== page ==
Government and Private Sector

The private sector acquires and uses data and, in some countries, the private sector and NGOs are active in delivering mitigation actions, such as national biogas programs. Effective arrangements for program implementation and monitoring exist, but data from program monitoring are not always linked to data systems that inform national GHG inventories. In several countries, mitigation actions are meant to be supported through finance delivered via the banking sector. Financial institutions have generally not incorporated GHG accounting into their management information systems. So, linking financial institutions’ management information systems to GHG MRV systems is a new area requiring innovation.

GHG mitigation benefit calculation and reporting requirements of selected institutions
Global Environment Facility (GEF): Since 2011, full- and medium-size GEF projects have been required to use a climate change mitigation tracking tool to report on the GHG mitigation benefits of GEF projects. Manuals for calculating GHG mitigation benefits of projects in the energy and transport sectors have been issued. In 2014-15, a review was conducted of the GEF’s policies and guidance, which made recommendations for GHG quantification in the AFOLU sector. This review recommended the use of methodologies consistent with the WRI’s GHG Protocol Policy and Action Standard but does not require that these methodologies are consistent with national GHG inventories.

International Finance Institutions (IFIs): In 2012, nine IFIs committed to engaging in a process of harmonizing their reporting on GHG mitigation benefits. General principles were agreed upon, and guidance notes specific to the energy sector are under development. Specific policies vary, for example:
World Bank: The World Bank’s environment strategy, issued in 2012, commits to analyze the GHG emissions of investment projects financed by IDA/IBRD. Ex-ante quantification of emissions and emission reductions for energy and forestry projects began in 2013 and for agriculture in 2014. Internal guidance notes on how to meet calculation and reporting requirements in these sectors have been adopted. Guidance for the agriculture sector mandates the use of the EX-ACT tool for ex-ante estimation. Ongoing experiences with integrating GHG benefit calculation in some livestock projects suggest that other tools that are capable of estimating changes in Tier 2 emission factors (e.g. GLEAM) may be more suitable if an ex-post assessment is required.

The European Bank for Reconstruction and Development (EBRD): EBRD’s Environmental and Social Policy mandates that clients provide the data necessary for GHG assessment for projects with expected emissions exceeding 100,000 tCO2e per annum. Reportedly, almost all projects are screened for their GHG impact during the project assessment phase. A set of Guidance Notes have been produced to assist consultants and staff in completing these requirements.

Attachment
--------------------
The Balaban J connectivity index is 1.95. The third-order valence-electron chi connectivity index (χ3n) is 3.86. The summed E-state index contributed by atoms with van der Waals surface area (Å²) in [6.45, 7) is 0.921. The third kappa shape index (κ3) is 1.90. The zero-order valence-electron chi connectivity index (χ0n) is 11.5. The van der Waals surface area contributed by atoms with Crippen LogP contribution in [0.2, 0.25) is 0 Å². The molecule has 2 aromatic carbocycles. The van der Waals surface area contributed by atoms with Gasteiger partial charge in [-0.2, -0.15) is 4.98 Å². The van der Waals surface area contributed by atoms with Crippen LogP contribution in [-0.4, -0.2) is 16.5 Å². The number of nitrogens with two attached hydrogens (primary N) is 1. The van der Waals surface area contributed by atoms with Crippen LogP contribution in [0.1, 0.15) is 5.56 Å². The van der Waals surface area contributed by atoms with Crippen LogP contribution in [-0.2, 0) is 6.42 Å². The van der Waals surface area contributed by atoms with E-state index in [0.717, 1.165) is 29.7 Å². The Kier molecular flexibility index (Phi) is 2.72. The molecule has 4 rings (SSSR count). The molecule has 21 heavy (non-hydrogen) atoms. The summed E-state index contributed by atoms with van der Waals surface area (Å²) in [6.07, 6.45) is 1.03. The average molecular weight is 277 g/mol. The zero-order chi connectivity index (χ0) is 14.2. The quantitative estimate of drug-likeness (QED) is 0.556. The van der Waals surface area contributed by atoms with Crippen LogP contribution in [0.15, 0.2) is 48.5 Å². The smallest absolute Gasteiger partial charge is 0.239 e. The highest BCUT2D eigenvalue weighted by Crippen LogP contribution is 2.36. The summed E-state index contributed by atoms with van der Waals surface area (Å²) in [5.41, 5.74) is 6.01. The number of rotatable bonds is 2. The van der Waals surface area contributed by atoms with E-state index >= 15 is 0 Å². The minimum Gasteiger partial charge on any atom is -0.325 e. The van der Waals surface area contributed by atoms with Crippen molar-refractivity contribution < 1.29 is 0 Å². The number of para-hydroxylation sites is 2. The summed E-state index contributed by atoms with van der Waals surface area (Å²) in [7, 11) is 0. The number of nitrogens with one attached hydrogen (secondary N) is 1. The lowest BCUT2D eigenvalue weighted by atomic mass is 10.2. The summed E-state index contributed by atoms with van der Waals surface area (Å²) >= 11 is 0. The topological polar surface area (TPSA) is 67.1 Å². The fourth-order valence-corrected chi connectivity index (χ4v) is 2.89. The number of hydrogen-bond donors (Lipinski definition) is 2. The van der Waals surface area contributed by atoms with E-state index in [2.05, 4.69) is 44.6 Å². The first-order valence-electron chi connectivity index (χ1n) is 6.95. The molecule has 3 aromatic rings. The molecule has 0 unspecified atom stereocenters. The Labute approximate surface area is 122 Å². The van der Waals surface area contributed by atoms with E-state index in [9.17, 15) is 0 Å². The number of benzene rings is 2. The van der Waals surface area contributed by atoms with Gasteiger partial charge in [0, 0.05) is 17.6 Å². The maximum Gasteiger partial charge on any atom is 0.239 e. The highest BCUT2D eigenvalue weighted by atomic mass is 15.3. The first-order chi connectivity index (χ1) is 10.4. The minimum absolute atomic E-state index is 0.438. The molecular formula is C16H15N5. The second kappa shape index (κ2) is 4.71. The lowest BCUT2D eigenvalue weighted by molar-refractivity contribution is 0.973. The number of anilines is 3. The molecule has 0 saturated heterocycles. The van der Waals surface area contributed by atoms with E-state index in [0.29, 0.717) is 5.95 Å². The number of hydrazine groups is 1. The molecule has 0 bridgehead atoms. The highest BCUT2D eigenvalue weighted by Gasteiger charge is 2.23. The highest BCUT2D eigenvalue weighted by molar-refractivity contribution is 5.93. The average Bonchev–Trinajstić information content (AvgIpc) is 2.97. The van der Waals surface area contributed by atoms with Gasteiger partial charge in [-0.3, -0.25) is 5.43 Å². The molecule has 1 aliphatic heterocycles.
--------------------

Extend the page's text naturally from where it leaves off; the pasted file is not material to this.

Some international development institutions have also developed related policies. For example:
United Nations Development Programme (UNDP): Since 2015, the Social and Environmental Standards of UNDP requires screening of all projects above US$ 500,000, and projects with emissions of more than 25,000 tCO2e per annum are deemed ‘high risk’ and may require in-depth social and environmental impact assessment. Emissions must be tracked and reported in accordance with IPCC estimation methodologies.

Source: Wilkes et al. (2016)

The potential for mitigation actions to attract investment from climate finance or other international sources is a common motivation for stakeholders’ interest in GHG mitigation in the agricultural sector. In many developing countries, agricultural mitigation actions are likely implemented with support from multilateral agencies, international development banks and other donors. Different international finance institutions and development agencies have their own GHG quantification policies, procedures and guidelines (see box above). It is increasingly common for these agencies to require ex-ante estimation of a project’s GHG effects.

Integrating GHG emissions in results frameworks and monitoring plans for ex-post estimation is less common. The World Bank has recently begun to do so in some livestock-related ‘climate-smart agriculture’ projects under development in Niger, Kenya, Bangladesh, and Ethiopia. However, project monitoring largely plays a role in accountability functions, and projects are implemented by specially established project management units, so even where projects collect data relevant to quantifying GHG emission reductions, project monitoring and evaluation data may not link with national MRV systems. Either dedicated efforts to make these linkages are made by both donor institutions and national governments or national MRV systems should consider reporting donor project results separately from the national GHG inventory – as is currently done for Clean Development Mechanism (CDM) projects in some countries’ UNFCCC submissions.